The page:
By Stephen Young
By Stephen Young
By Stephen Young
By Jim Schutze
By Rachel Watts
By Lauren Drewes Daniels
Ebenezer Miller: At a community meeting, Mayor Miller suggests that Dallas consider enacting an ordinance that would allow police to ticket people who give money to panhandlers. The idea receives a chilly response. "Penalizing charity as a way to discourage beggars seems a bit hard-hearted," local resident Harold Fleenor says. "If we really want to end homelessness and panhandling in this city, we should do it the old-fashioned, compassionate Dallas way: Send the cops in to roust them and trash their belongings, arrest them for having shopping carts, ban temporary soup kitchens downtown, tear down their cardboard box shelters, that sort of thing."
They fart, the dog runs away: City council members threaten disciplinary action against City Secretary Shirley Acy for lapses in her office that allowed council members to fail to disclose instances in which they had financial interests in issues brought before the council. The Morning News reports that council members neglected to file the required forms in at least half the cases in which they were required by state and local law. "This is a black eye for the city," council member Dr. Elba Garcia says. "If only the city secretary had told us when we were voting on things that could potentially line our own pockets, we'd be much, much more honest. Damn you, Shirley Acy!"
Priorities: Thousands of Texas schoolchildren face a year with worn, outdated textbooks after state legislators fail to agree on funding for new books. Speaker of the House Tom Craddick blames the situation on a lack of time to deal with myriad pressing educational issues. "We take our responsibilities to Texas schoolchildren very seriously," Craddick says. "Why, on that sexy cheerleading bill alone, House members spent many hours reviewing videotapes of routines, trying to come up with reasonable rules. Many, many hours."
Hunka-hunka: The State Fair of Texas unveils a life-sized statue of Elvis Presley carved from 800 pounds of butter by New York artist Sharon BuMann. Fairgoers marvel at the lifelike rendition of The King, posed singing to three hound dogs. "You know, towards the end there, Elvis was about 90 percent butterfat his own self. Add a coupla pounds of bennies in there, and he'd probably just git up and walk," Elvis fan Lurleen Jenkins says.
No shit: A Dallas cab driver is sentenced to five years in prison for sprinkling his own dried, ground feces on pastries at a Fiesta grocery store in East Dallas. Employees at the store had uncovered the tampering after hearing complaints of a foul odor in the bakery department. News of the case causes all of Dallas County to temporarily lose Internet access as local e-mail servers are overloaded by office workers forwarding messages with the story and attached jokes about the incident--none of which will be reprinted here. (Christmas is a season of miracles: Buzz has found a level of humor to which even we will not stoop. Or squat.)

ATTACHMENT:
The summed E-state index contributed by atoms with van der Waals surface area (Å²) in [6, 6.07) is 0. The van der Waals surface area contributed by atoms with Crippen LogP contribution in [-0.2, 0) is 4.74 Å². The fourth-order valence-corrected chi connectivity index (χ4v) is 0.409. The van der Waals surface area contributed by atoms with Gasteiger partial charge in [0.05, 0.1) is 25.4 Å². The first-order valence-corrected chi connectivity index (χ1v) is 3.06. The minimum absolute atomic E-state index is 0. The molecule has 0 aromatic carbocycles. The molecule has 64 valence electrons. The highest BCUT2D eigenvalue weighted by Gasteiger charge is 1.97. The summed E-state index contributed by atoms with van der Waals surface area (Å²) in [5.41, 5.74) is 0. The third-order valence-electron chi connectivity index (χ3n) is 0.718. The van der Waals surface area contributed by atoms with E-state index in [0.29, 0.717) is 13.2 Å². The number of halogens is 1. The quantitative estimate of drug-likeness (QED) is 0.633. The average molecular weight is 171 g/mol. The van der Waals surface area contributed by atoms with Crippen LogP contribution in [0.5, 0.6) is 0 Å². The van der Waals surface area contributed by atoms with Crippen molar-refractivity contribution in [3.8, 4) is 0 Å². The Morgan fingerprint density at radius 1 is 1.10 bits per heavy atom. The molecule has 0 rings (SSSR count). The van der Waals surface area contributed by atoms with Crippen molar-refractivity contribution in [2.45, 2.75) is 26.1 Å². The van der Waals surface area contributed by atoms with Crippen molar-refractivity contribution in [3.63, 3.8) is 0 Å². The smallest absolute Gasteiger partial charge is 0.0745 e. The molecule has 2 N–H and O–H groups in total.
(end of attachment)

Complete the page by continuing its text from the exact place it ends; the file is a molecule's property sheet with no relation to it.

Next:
Here don't come the judge: President Bush nominates former Dallas City Council member Harriet Miers to serve on the U.S. Supreme Court. Dallasites familiar with Miers' service to the city praise the nominee, saying she will bring vast experience and a keen legal mind to the court. "Harriet never really said much at the council meetings, never really made any big proposals or engaged in any debates worth mentioning. Didn't even show up that much, really," council contemporary Max Wells recalls. "But she always brought these homemade cream cheese brownies to the council Christmas party. Man, those things were tasty. Those other eight guys are in for a treat." Miers later withdraws herself from consideration after religious conservatives in the Senate discover that the brownies were actually store-bought, not made from scratch.
Those party animals: The Smithsonian National Museum of American History acquires the first machine used to create frozen margaritas by Dallas restaurateur Mariano Martinez. It's unclear, however, when the machine will be placed on exhibit. "Dishplay it? Whaddya mean dishplay it?" curator Rayna Green replies to a reporter's question at a news conference announcing the acquisition. "Hey, know what? Know what? You're cute. Lesh go take the Shpirit of Shaint Louish for a li'l shpin. Woo! Ohmygaw, I think I'm gonna hurl."
The gnat and the bull: Mayor Miller roundly criticizes city staff and her fellow council members over their approval of a $6.3 million tax abatement for the construction of a new headquarters for Hunt Consolidated Inc. Miller, a frequent critic of oil man Ray Hunt and his hunger for public subsidies when she was a columnist for this paper, calls the deal "a stickup game with a toy gun." Asked for his response to the mayor's vitriol, Hunt replies, "Laura who?"
Spacey immigrant: Peter Mayhew, the actor who portrayed the character Chewbacca in the Star Wars movies, becomes a U.S. citizen at a ceremony at the Arlington Convention Center. Members of the Young Conservatives of Texas at UT-Arlington stage a protest outside the ceremony as Mayhew takes the Oath of Allegiance. "Luke Skywalker didn't risk his life destroying the Death Star so this country could be overrun by hairy Wookies from Kashyyyk," protest leader Jed Moore says. "Next thing you know, we'll be up to our asses in Gungans from Naboo, like Jar Jar Binks. Man, I hate that guy."